[i]?Copyright Office strongly urges that the SIRA not characterize streaming as a distribution or as a form of ?digital phonorecord delivery,? or DPD. A stream, whether interactive or noninteractive, is predominantly a public performance, although the various reproductions such a transmission requires makes it appropriate to address in section 115. A stream does not, however, constitute a ?distribution,? the object of which is to deliver a usable copy of the work to the recipient; the buffer and other intermediate copies or portions of copies that may temporarily exist on a recipient?s computer to facilitate the stream and are for all practical purposes useless (apart from their role in facilitating the single performance) and most likely unknown to the recipient simply do not qualify. Similarly, a stream should not be considered a DPD as that term is presently defined by 17 U.S.C. 115(d), because it most likely does not result in ?a specifically identifiable reproduction by or for any transmission recipient of a phonorecord.??[/i]

    and they have concerns over how the royalties will be used.

    [i]?[T]he Copyright Office has some concerns regarding designated agents? authority to collect and expend administrative fees. The SIRA appears to give designated agents too much discretion to use these fees - and even royalties collected under the license - to inappropriately fund tangential activities. The Office believes that the designated agents should be permitted to use such moneys only for activities directly related to licensing music works under section 115 and the collection and distribution of royalty fees. Administrative fees collected from licensees should not be used for other purposes, such as ?industry negotiations, rate setting proceedings, litigation, and legislative efforts,? as provided in proposed subparagraph115(e)(9)(D), and it is also questionable whether it is appropriate to apply royalty collections to those activities, rather than simply distribute those royalties to copyright owners after deducting the actual costs of collecting and distributing the royalties.?[/i]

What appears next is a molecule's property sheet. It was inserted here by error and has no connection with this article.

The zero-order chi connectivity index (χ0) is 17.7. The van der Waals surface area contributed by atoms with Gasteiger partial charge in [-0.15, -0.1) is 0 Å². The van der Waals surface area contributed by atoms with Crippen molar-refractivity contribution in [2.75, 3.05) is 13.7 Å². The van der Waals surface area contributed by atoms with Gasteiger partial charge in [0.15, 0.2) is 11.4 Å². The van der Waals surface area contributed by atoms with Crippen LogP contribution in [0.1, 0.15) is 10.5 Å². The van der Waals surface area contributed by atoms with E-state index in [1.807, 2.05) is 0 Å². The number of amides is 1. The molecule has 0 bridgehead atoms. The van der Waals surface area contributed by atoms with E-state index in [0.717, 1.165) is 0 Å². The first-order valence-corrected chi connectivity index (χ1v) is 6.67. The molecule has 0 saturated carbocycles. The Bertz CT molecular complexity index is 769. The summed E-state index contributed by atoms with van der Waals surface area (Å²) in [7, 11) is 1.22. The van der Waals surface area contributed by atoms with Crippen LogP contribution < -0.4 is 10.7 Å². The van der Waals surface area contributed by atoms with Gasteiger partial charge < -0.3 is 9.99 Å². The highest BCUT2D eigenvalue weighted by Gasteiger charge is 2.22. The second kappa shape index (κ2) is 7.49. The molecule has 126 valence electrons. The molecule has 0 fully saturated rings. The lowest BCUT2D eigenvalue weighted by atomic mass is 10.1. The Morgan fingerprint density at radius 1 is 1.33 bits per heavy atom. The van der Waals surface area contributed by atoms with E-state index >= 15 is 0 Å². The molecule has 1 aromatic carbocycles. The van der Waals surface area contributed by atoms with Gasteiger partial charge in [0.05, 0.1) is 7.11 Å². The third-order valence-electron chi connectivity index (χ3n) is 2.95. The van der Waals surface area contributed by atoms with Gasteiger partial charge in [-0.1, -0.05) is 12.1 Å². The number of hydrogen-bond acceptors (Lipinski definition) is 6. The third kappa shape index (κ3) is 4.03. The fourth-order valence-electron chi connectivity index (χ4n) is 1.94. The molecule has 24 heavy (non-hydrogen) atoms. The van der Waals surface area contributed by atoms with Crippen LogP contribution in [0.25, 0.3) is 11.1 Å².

and

    [i]?SIRA appears to omit a provision governing one of the most significant and necessary aspects of any blanket licensing scheme: there is no provision that addresses how royalties are to be distributed by designated agents to copyright owners. Clearly, a designated agent should not have unfettered discretion to determine how the royalties it collects should be allocated among copyright owners. The statute should prescribe guidelines to ensure that royalties are distributed in a fair and equitable fashion, giving each copyright owner the royalties to which it is entitled based on the uses licensees make of that copyright owner?s works.?[/i]
    Edward Meyers
  • What really could happen....

    Free markets are the basis of this nation's modernization and productivity. But they also have a major flaw with which our constitution and laws constantly skirmish. That is, in a totally free economy, the richest entity will eventually come to rule over the rest, because it is in its own economic self-interest to do so.

    Now what is an "entity": an individual, a corporation, or even a group of corporations (which we call a "market") can be an entity.

    Our laws avoid this by and tamping down entities' self interest and putting out the fires. Its a precarious balance. In the case of the internet, an argument could be made that net independence is necessary, like a free press, and public education. Otherwise, free commerce and even free communication could be affected. You don't like what someone is saying? Just "narrow the pipe". Don't like what your competition is up to? Just pay someone to "narrow their pipe".

    Of course, people involved in the present debate might say; "pshaw...we don't want to do that". But remember: (almost) every entity will act in its own self interest...it's the government's responsibility to provide the gameboard and the rules of play.

    DA Ward
    Software Engineer
    daward@...